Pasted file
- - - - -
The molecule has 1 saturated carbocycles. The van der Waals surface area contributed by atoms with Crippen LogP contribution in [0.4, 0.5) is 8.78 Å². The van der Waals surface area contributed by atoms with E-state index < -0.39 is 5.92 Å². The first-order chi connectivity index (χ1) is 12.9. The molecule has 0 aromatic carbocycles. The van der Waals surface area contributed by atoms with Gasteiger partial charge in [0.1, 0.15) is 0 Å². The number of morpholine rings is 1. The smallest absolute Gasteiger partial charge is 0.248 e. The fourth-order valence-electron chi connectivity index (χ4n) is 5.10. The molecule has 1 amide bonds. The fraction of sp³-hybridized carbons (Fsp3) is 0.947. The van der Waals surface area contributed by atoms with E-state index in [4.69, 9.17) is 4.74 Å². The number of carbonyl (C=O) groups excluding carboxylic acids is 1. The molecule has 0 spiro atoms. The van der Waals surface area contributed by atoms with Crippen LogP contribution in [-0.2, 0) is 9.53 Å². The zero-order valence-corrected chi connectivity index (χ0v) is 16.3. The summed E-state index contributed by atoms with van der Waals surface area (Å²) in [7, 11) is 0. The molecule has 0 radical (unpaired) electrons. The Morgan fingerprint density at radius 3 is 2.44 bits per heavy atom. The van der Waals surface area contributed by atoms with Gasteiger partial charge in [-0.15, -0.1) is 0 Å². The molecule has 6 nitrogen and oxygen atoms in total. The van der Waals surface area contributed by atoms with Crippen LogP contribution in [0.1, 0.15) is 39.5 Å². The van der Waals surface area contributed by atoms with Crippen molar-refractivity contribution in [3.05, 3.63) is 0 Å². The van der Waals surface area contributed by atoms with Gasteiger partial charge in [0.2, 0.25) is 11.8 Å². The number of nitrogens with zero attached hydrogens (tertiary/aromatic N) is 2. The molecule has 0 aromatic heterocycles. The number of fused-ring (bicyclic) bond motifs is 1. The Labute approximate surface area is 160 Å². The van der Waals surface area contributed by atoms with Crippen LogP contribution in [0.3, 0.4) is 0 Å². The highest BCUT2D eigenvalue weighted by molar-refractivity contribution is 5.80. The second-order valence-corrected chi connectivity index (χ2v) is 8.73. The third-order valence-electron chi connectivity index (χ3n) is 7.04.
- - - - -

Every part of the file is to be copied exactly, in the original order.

The molecule has 1 saturated carbocycles. The van der Waals surface area contributed by atoms with Crippen LogP contribution in [0.4, 0.5) is 8.78 Å². The van der Waals surface area contributed by atoms with E-state index < -0.39 is 5.92 Å². The first-order chi connectivity index (χ1) is 12.9. The molecule has 0 aromatic carbocycles. The van der Waals surface area contributed by atoms with Gasteiger partial charge in [0.1, 0.15) is 0 Å². The number of morpholine rings is 1. The smallest absolute Gasteiger partial charge is 0.248 e. The fourth-order valence-electron chi connectivity index (χ4n) is 5.10. The molecule has 1 amide bonds. The fraction of sp³-hybridized carbons (Fsp3) is 0.947. The van der Waals surface area contributed by atoms with E-state index in [4.69, 9.17) is 4.74 Å². The number of carbonyl (C=O) groups excluding carboxylic acids is 1. The molecule has 0 spiro atoms. The van der Waals surface area contributed by atoms with Crippen LogP contribution in [-0.2, 0) is 9.53 Å². The zero-order valence-corrected chi connectivity index (χ0v) is 16.3. The summed E-state index contributed by atoms with van der Waals surface area (Å²) in [7, 11) is 0. The molecule has 0 radical (unpaired) electrons. The Morgan fingerprint density at radius 3 is 2.44 bits per heavy atom. The van der Waals surface area contributed by atoms with Gasteiger partial charge in [-0.15, -0.1) is 0 Å². The molecule has 6 nitrogen and oxygen atoms in total. The van der Waals surface area contributed by atoms with Crippen LogP contribution in [0.1, 0.15) is 39.5 Å². The van der Waals surface area contributed by atoms with Crippen molar-refractivity contribution in [3.05, 3.63) is 0 Å². The van der Waals surface area contributed by atoms with Gasteiger partial charge in [0.2, 0.25) is 11.8 Å². The number of nitrogens with zero attached hydrogens (tertiary/aromatic N) is 2. The molecule has 0 aromatic heterocycles. The number of fused-ring (bicyclic) bond motifs is 1. The Labute approximate surface area is 160 Å². The van der Waals surface area contributed by atoms with Crippen LogP contribution in [0.3, 0.4) is 0 Å². The highest BCUT2D eigenvalue weighted by molar-refractivity contribution is 5.80. The second-order valence-corrected chi connectivity index (χ2v) is 8.73. The third-order valence-electron chi connectivity index (χ3n) is 7.04.